Why Random Drug Testing for Police Officers is Unconstitutional

Probable cause is an integral ideal of the justice system of the United States. The fourth amendment discusses undue searches and seizures as well as probable cause. Verbatim from the U.S. Constitution “The right of the people to be secure in their persons, houses, papers, and effects, against unreasonable searches and seizures, shall not be violated . . .” The person’s right to be secure in their person guarantees, inalienably, that a person shall not be subjected to drug testing without the proper pretenses of probable cause. The fourth amendment also states that a warrant shall not be issued, except upon probable cause. Thus, subjecting drug tests to police officers without the benefits of probable cause is wholly and utterly unconstitutional.

We acknowledge that an officer under the influence of drugs would be potentially catastrophic. However, these incidents occur, most likely, in small and isolated patches. According to the Federal Substance Abuse and Mental Health Services Administration, only .4% of 150,000 random drug tests in 2004 were positive. Such a level of threat does not justify the destruction of rights for a very large group of people. If such infringements were enacted on the police, other issues would manifest themselves. Lower morale and workplace unhappiness would be likely, as police would see themselves as being distrusted or disrespected. As evidenced in every day life, many would have thoughts of “Why are we being punished for something someone else did?” The vast majority of police officers take their jobs intensely seriously. These noble people do not deserve to have their rights violated due to the actions of a huge minority.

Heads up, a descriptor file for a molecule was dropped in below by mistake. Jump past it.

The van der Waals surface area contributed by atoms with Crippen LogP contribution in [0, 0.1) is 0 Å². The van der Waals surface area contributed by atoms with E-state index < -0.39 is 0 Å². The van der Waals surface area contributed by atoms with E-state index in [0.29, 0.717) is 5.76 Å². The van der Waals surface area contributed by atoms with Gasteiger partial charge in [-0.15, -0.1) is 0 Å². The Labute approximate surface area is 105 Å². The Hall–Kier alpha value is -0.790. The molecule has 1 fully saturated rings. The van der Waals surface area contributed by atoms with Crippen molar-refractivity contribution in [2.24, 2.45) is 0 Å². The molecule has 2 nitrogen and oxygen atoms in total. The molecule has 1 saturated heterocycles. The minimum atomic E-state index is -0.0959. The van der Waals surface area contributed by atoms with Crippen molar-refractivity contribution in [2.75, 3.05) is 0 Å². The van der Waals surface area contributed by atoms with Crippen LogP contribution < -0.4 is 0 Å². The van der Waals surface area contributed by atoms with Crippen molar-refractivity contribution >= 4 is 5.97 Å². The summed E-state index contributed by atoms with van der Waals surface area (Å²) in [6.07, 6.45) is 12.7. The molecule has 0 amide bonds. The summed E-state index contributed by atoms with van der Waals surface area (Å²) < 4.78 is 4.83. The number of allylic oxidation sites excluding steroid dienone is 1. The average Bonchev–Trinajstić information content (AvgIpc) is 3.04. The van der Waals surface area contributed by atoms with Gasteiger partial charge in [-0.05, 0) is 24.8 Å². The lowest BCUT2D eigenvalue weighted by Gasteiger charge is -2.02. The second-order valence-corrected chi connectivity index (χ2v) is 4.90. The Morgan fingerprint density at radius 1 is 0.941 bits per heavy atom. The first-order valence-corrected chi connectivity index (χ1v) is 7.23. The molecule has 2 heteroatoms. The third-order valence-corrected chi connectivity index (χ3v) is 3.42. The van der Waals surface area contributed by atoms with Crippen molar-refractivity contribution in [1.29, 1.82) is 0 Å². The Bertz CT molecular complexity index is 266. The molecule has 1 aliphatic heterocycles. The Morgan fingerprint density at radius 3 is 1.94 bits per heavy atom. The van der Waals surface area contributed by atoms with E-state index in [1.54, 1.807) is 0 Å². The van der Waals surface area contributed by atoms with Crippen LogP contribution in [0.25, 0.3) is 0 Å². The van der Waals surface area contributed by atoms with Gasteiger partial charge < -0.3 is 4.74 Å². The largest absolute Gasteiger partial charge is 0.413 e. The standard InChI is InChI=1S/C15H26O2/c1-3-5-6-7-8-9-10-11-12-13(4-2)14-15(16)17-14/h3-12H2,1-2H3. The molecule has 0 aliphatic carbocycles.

Also, great possibility exists that this complete disregard of fundamental probable cause would lead to much greater crises. It would set a precedent that probable cause, as well as other fundamental ideas of the United States government, can be circumvented under the right twist of circumstances. The United States Constitution was designed to be a rock-hard foundation for our United States government. It has been called the “supreme law of the land”, meaning that nothing supersedes it. If the Constitution is betrayed in this circumstance, the opportunity for other groups to disobey the Constitution in propagation of their agendas is opened. It is common knowledge that small issues often lead to larger issues and, as such, should be subdued immediately.

It is true that allowing drug tests without probable cause would produce several positive effects. However, the undermining of our Constitution is a much larger effect. Anything that is a detriment to the U.S. constitution, to any degree, is an attack on the very foundation of the United States of America. The founding fathers of this country intended for it to be a strong country that respected each citizen’s individual liberties and rights.